Cyclists take their ‘coldest day of the year’ ride on record-warm Jan. 30
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Joey Schwartz wore shorts. That usually doesn’t happen in winter cycling.
“Last year’s wasn’t that cold, either; it was -2,” said Schwartz, as cyclists gathered behind Toronto City Hall for the “coldest day of the year ride” on Wednesday.
Cycle Toronto plans the annual event for Jan. 30, a day organizers say is statistically the coldest in Toronto.
That it happened to be the warmest Jan. 30 on record (hitting a high of 14C by 8 a.m.) — well, that was “kind of a downer,” said organizer Jared Kolb.
“But on the other hand, look at this fantastic turnout,” he said as a group of 75 cyclists began pedalling away.
The idea, as explained to Councillor John Parker, is that “the depths of winter, that’s not going to stop us,” he relayed, wearing only a sweater vest and suit jacket.
“See the cute hat they gave me?” Parker — who describes himself as a recreational cyclist — said to Councillor Mary Fragedekis, enthusiastic about the helmet on loan from Bixi.
Kolb noted they’d maybe have to look at the Jan. 30 calculation again. But Dave Phillips, senior climatologist with Environment Canada, said the mark isn’t far off. While he wouldn’t call Jan. 30 precisely the coldest day, it does mark the end of the “coldest week on average in Toronto,” or the “bottom” of winter.
Kolb said only 10 per cent of Toronto cyclists continue to ride through the winter, and Cycle Toronto is trying to encourage people to keep cycling. He told the crowd that better winter maintenance of bike lanes, more bike lanes, promotion and education will help keep people on the roads year-round.
“This is not so much the exception, really, for cycling in Toronto, but the norm,” he said, noting the April-like conditions. “We took a look at the days of January, and concluded 75 per cent of the days were easily bikeable — cycling is a four-season activity. Today is so much a celebration of that.”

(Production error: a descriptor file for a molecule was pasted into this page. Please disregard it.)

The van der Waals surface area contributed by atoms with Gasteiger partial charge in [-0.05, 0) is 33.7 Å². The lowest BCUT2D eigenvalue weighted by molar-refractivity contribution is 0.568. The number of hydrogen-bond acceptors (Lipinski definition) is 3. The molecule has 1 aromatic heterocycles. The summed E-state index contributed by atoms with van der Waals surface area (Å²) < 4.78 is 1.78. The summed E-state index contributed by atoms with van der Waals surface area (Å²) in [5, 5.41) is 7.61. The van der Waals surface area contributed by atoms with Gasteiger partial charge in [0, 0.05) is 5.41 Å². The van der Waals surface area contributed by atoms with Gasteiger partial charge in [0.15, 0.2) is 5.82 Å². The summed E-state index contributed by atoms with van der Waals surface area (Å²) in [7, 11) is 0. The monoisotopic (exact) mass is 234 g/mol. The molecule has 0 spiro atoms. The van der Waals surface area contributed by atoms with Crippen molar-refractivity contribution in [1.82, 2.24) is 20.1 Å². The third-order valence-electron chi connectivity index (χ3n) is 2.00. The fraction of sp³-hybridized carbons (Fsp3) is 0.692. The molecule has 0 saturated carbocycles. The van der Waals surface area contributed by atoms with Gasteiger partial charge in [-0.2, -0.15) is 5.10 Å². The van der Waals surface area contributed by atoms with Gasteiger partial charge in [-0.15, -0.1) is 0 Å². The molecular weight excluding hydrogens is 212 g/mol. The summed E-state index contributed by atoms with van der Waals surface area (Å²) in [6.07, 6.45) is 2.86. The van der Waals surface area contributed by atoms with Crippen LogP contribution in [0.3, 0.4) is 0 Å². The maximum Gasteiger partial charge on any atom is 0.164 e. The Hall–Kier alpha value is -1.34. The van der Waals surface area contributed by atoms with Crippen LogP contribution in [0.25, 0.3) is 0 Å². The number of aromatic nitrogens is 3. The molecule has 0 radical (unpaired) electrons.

This January, in particular, has had two thawing periods, Phillips said — and thaws are quite normal.
Connor Gregory, who kept his gloves in his pockets and not on his hands, said that “On the way here, another cyclist and me were like, ‘No gloves!’ and we high-fived.”
Councillor Mike Layton prepared his speech for a more traditional Jan. 30 — “I wanted to warm us up by having a little humour,” he said before launching into a game of “Have you ever?” to determine “how hardcore” the crowd was about winter cycling.
“Have you ever worn ski goggles to protect your eyes from freezing?”
Bike bells and horns answered with a yes.
“Have you ever been doored by a snow plow?”
A lone, somewhat horrified guffaw. Silence.
“No one? No one? That’s good.”
“Have you ever worn gloves instead of mittens just so you could single-finger salute those impatient motorists?”
More bells and applause.
“That’s too many. Come on, folks. We’re sharing the road!”